completely. Higher levels of trust on this measure are associ-
ated with greater trust in a specific physician, greater satis-
faction with care, and following a doctor’s recommendation,
while lower levels of trust are associated with having had a
prior dispute with a physician, having sought a second
opinion, or having changed physicians12. Scores on each of
the items were summed, and then transformed onto a 0 to 100
scale. Higher scores indicated greater trust. This measure
demonstrated good internal consistency in our sample with a
Cronbach’s alpha of 0.80.
Patient ratings of provider communication, the independent
variable, were measured using the Provider Communication
subscale of the Consumer Assessment for Healthcare Plans
and Systems survey16. Respondents were asked to rate the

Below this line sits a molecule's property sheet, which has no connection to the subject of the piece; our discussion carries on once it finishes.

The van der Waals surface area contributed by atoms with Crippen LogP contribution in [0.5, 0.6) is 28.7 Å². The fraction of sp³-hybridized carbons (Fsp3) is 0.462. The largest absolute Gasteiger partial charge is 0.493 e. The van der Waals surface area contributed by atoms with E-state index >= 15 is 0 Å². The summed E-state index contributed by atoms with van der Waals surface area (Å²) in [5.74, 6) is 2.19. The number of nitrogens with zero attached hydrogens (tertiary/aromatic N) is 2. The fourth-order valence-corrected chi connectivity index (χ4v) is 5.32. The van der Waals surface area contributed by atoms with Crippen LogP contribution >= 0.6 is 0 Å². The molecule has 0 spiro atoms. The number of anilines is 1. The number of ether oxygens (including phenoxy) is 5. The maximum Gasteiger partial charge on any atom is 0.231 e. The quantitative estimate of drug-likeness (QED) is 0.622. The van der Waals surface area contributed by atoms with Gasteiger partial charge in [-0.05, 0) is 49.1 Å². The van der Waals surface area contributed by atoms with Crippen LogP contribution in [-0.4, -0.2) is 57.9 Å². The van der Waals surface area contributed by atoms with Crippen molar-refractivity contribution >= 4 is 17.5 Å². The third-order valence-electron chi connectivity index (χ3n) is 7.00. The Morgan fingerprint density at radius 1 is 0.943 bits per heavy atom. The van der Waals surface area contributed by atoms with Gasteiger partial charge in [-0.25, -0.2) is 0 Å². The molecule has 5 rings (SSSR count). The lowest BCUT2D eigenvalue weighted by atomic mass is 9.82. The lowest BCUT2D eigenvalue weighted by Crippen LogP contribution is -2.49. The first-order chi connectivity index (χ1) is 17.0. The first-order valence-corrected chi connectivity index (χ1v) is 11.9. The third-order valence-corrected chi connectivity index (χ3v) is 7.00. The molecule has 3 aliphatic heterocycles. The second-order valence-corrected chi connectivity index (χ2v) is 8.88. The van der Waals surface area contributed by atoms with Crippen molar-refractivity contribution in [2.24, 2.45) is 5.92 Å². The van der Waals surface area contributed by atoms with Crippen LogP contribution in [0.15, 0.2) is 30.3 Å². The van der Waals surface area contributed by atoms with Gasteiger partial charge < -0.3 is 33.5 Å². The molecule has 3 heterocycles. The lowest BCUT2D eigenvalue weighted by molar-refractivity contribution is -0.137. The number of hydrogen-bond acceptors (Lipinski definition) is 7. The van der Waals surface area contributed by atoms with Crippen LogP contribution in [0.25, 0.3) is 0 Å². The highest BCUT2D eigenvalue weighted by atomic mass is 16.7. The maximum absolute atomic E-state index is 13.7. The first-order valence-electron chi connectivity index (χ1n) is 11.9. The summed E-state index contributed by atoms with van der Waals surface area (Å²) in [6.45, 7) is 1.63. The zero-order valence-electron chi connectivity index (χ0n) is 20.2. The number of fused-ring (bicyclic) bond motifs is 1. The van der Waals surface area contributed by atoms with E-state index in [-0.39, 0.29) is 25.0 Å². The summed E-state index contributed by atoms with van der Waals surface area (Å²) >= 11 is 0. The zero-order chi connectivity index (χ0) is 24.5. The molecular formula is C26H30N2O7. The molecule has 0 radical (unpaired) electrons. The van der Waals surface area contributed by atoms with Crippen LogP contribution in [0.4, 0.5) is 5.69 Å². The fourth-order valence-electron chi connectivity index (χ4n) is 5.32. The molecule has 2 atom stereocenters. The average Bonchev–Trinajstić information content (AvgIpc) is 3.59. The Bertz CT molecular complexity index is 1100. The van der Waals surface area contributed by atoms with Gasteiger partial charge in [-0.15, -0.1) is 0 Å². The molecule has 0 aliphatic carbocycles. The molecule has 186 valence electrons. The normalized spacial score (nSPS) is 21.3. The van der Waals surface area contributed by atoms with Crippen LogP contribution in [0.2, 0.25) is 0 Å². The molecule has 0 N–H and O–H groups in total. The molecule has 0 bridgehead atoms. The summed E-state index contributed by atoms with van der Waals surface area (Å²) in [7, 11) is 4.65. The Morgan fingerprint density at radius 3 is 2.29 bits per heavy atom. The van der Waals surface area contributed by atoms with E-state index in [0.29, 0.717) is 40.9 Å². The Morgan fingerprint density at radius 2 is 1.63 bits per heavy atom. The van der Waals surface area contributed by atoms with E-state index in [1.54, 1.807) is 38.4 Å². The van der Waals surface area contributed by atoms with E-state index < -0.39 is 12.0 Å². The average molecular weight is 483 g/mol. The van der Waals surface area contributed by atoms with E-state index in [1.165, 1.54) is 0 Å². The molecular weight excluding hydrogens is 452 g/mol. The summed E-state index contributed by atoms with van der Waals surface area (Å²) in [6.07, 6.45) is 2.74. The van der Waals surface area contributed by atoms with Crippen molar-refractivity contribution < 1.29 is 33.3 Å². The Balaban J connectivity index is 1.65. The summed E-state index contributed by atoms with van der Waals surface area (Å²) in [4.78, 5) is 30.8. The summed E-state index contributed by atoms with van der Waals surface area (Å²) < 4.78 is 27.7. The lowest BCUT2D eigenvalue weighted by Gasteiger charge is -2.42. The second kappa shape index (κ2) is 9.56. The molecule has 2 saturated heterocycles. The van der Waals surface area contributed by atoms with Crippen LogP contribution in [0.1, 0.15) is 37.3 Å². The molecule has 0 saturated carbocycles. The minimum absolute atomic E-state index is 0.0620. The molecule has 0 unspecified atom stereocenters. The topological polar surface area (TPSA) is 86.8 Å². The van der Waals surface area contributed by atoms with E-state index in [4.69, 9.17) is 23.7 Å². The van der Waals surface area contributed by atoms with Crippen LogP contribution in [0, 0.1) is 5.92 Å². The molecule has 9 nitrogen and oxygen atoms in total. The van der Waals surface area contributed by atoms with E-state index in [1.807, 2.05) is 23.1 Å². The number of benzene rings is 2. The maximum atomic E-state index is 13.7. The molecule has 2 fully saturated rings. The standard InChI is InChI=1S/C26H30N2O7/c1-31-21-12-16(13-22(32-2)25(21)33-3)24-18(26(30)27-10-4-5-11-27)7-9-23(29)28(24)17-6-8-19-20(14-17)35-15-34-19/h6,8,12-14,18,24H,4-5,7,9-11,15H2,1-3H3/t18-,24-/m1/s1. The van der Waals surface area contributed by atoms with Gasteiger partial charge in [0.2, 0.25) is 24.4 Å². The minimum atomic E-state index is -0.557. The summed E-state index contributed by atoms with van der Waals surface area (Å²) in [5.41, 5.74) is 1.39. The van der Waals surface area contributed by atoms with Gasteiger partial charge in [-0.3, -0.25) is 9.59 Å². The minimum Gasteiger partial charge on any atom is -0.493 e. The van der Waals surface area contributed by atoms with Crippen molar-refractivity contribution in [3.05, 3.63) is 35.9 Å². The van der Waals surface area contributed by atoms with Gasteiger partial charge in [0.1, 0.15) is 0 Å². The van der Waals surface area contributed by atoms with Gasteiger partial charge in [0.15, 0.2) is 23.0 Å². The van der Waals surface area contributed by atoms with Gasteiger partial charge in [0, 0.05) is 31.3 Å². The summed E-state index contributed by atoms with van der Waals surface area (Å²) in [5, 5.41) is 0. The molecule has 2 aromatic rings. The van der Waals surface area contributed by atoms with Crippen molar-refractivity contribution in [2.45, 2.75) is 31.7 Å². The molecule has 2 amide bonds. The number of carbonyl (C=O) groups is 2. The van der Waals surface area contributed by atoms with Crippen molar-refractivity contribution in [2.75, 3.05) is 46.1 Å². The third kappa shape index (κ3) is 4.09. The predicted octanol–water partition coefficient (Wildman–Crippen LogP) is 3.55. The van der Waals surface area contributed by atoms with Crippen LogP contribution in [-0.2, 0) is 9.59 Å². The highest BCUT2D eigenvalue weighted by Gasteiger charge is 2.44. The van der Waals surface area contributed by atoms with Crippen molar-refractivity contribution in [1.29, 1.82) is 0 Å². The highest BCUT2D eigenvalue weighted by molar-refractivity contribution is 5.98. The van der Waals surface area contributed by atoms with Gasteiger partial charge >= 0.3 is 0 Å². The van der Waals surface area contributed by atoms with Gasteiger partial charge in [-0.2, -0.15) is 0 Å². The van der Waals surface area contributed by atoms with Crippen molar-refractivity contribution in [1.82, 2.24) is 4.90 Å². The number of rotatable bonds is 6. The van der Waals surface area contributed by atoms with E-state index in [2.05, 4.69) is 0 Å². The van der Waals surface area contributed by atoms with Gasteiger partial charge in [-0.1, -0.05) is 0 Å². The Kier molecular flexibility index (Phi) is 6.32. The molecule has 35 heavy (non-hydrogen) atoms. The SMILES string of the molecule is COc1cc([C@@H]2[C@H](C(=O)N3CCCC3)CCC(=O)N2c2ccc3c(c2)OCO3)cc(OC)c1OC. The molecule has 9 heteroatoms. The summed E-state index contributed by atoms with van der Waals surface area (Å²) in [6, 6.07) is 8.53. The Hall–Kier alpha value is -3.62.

extent to which their healthcare providers in the prior year
listened carefully, explained things clearly, showed respect for
what the respondent had to say, and spent enough time with
the respondent. By convention, scores on each of the provider
communication items were summed, and then transformed
onto a 0 to 100 scale. Higher scores indicate better ratings of
provider communication17–19. This measure demonstrated
excellent internal consistency in our sample with a Cronbach’s
alpha of 0.90.
We assessed a number of patient demographic, clinical, and
attitudinal characteristics as potential confounders. Patient age
was assessed as a continuous variable. Categorical demographic
variables assessed were patient sex, education (<high school,
high school/GED, some college, college or beyond), annual